thinking big: feminism, media, and pop culture

Breaking Down ‘The Unbreakable Kimmy Schmidt’

In Netflix, race, TV, Uncategorized, violence on April 20, 2015 at 5:00 am

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Sarah S.

For me, Kimmy Schmidt came out of the bunker as an incongruous maelstrom—a pickle juice cocktail, fuschia and lime confetti, hail on a sunny day. I was excited for Unbreakable Kimmy Schmidt, show creator Tina Fey’s “television” follow-up to 30 Rock, and it almost immediately presented a combination of the expected and the surprising, the standard and the bizarre.

Ellie Kemper as Kimmy brings an oddball charm to a rather complicated role. Kimmy takes up life in New York City after being rescued from a bunker in which she was held captive for 15 years. She and the other “Indiana Mole Women” were kidnapped and held by a deranged preacher who told them the apocalypse had happened and they were the only people left on earth. So Fey set herself a challenging task: create a comedy about kidnapping, rape, trauma, and the will to survive. Fortunately, Kemper is all in, playing Kimmy as an uncomfortable-but-funny combination of plucky, outdated, dopey, and indomitable.

Kimmy surrounds herself with a motley crew—Jacqueline (Jane Krakowski), an aging, trophy wife who hires Kimmy as a nanny, personal assistant, and general underling; Lillian (the incomparable Carol Kane as), a Jewish, New York hippy who owns Kimmy’s apartment building; and Titus Andromedon (Tituss Burgess), Kimmy’s roommate, an impoverished, down-on-his-luck actor (is there any other kind?). All of these characters are stereotypes but with enough twists or charm or combinations thereof to make it work. Titus works the black GBF for all it’s worth and Lillian is a genuine kick in the pants. Jacqueline is a Native American passing for white in order to sustain the materialism she always idolized, an interesting twist on “demanding, clueless, rich white woman”—a character Krakowski has made a career out of playing. These characters aren’t going to change narrative television but they are played and written with enough aplomb to carry them through, particularly as offsets to Kimmy’s quirk.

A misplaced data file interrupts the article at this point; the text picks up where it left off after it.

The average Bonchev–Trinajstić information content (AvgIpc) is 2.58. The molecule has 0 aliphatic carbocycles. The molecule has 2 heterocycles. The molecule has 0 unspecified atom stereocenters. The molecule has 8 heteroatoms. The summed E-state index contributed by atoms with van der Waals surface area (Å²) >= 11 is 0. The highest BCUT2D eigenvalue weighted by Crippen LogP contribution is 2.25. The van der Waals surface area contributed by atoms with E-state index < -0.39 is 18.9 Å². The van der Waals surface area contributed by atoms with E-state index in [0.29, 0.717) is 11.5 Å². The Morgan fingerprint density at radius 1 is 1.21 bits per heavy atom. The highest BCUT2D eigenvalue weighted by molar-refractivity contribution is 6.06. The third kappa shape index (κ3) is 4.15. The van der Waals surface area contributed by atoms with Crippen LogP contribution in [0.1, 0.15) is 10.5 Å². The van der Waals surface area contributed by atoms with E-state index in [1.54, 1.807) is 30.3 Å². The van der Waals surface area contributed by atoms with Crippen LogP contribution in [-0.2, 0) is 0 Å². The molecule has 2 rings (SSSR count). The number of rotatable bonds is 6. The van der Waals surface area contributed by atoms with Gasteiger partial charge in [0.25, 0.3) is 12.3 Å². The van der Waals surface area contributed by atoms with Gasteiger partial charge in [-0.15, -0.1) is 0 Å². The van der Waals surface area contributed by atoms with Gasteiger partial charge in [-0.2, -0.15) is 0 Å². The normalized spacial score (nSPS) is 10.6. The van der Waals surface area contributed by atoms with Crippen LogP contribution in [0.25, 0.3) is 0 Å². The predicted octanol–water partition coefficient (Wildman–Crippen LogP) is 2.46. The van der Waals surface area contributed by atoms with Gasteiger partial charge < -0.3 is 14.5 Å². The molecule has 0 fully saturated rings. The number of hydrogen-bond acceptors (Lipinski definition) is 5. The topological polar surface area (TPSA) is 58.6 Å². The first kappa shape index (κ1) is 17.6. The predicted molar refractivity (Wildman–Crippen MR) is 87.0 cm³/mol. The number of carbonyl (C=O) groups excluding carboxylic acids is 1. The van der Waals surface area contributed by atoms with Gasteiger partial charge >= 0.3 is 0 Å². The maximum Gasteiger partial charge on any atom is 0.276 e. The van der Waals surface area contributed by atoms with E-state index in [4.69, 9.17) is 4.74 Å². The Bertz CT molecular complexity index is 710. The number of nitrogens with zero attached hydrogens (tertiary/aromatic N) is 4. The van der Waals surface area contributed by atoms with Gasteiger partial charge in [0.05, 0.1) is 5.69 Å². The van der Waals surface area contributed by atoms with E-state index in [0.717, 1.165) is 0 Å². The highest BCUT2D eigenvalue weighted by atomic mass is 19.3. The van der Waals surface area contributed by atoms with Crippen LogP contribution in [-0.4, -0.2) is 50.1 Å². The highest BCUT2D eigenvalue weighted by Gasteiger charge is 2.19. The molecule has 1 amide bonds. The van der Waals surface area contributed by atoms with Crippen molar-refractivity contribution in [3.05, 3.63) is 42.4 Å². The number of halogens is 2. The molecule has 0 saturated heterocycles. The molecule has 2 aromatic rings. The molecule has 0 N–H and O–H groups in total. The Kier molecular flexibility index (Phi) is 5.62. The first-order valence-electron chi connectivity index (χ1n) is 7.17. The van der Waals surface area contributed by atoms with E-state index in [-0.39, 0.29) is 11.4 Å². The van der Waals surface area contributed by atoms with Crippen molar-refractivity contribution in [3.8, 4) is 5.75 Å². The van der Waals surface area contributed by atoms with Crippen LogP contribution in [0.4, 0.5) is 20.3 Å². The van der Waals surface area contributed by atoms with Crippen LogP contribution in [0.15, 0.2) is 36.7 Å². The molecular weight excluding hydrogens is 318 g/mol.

Fey is also clearly trying to be savvy and funny about race in this show. This attempt begins almost immediately, with the fake headline, “THREE WOMEN RESCUED” and then in much smaller font runner below, “Hispanic woman also rescued.” Kimmy Schmidt features multiple characters-of-color, although as Feliks Garcia points out, they are a mixed bag in terms of representation and virtually none of them are afforded the same depth as Kimmy. Jacqueline’s effacing of her Native background serves as a metaphor for how we describe Native American history and people and draws attention to whiteness as a cultural construct. Titus finds that he gets treated better on the street when in costume as a werewolf and his nemesis is another portly, gay, black actor—highlighting the limited roles for actors of color and the way the industry only “needs” one non-white actor to play a “type” at any given time. Kimmy’s friend and math tutor “Dong” (Ki Hong Lee) informs our heroine that her name means “penis” in his native Vietnam. Some of the show’s jokes on race work; others really don’t.